by Jeremy Tiers, Director of Admissions Services
Last week a veteran admissions counselor who reads this newsletter reached out to me for the first time. It quickly became clear that she was really frustrated, mainly with a handful of her undecided recruits.
“These teenagers,” she said. “They know all they want to know about us and it still takes them forever to make up their minds…Do you have a magic formula or something that will clue me in on what they’re thinking?”
My reply to this counselor: “Tell me what kinds of questions you’ve been asking these students lately.”
“I’m just trying to see if there’s anything else they need, and when they think, they will make a decision.”
Are you facing a similar situation? You’re asking questions of your undecided students, and all they’re giving you is one-word or short answers or maybe even not getting back to you at all anymore.
Not a fun scenario, right?
The good news is, after you read this article you will have a strategy to use, and you won’t have to wonder about it anymore. In fact, there is a magic formula, of sorts, that you can use at any time during the recruitment process that will help erase all the mystery when it comes to what your recruits are thinking.
It’s called a follow-up question.
That’s it? You got it.
When we want to get a read on someone we ask that person a question. They proceed to respond, and typically many of us just accept their answer and move onto another topic.
Now, how many times after the fact have you thought to yourself that those responses to your questions actually revealed very little, and when it comes down to it, you learned nothing new about the other person?
The key to getting a true understanding of people and their thought process lies in asking a good follow-up question. Why then don’t more admissions counselors do that? In my experience, many counselors aren’t actually paying close enough attention to ask a detailed follow-up question. Maybe you’re on your sixth call of the night with a bunch more to go, and you’re trying to keep things moving along (I’ve actually been told this exact thing before by multiple admissions counselors). It’s really hard to ask a good follow-up question if you’re not truly “locked in” to how your recruit (or maybe their parents) responds to your initial question.
Another possibility is the “I don’t want to be pushy” justification. Often newer counselors tell me that they’re hesitant to probe further because they don’t want to seem pushy or have the recruit feel nagged.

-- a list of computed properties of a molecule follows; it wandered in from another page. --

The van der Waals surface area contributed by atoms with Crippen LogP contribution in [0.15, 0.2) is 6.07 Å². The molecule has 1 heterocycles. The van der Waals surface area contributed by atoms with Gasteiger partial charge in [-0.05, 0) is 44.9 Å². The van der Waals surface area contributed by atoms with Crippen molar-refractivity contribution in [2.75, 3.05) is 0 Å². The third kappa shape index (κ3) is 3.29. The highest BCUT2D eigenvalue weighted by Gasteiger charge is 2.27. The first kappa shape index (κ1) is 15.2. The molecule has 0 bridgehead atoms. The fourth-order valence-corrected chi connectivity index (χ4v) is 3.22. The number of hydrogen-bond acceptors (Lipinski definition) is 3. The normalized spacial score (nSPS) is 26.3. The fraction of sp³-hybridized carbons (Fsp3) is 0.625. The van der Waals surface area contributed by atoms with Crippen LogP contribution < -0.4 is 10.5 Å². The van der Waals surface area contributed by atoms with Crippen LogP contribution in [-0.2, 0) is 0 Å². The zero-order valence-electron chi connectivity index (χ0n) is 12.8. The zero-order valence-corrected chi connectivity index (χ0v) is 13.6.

Let’s go ahead then and put our plan into action. Here’s how a typical conversation right now with an undecided student could go. Start by asking them:
“How will you make your final decision?”
Cut to the chase and ask the student upfront how they will be making their decision on which college to attend.
After the student answers, here’s the next question I want you to ask:
“And then what?”
They’ll tell you more. And then you ask, “And then what?” again. And they’ll tell you more. And on and on until you finally get to the real source of their decision – the financial aid package, their parents’ input, or maybe a school’s location or size. The bottom line is, you’ll know what their decision rests on.
This strategy will also work at other key junctures of the recruitment process (not just the end).
Here are a couple of other effective follow-up questions that we’ve recommended to our clients:
- “What does that mean?”
- “Can you help me understand that a little better?”
- “Why is that important to you?”
I can’t stress how important asking a follow-up question is. It’s an essential tool for any business professional to use when they seek to understand how a sales decision is going to be made, or when you’re wondering what a recruit is thinking or where your school ranks versus your competition.
Try it. I’m confident you’ll like the results.
By the way, if you have a particular question, problem or recruiting issue that you want addressed and answered, don’t hesitate to email me just like that veteran counselor did last week. I’ll get right back to you.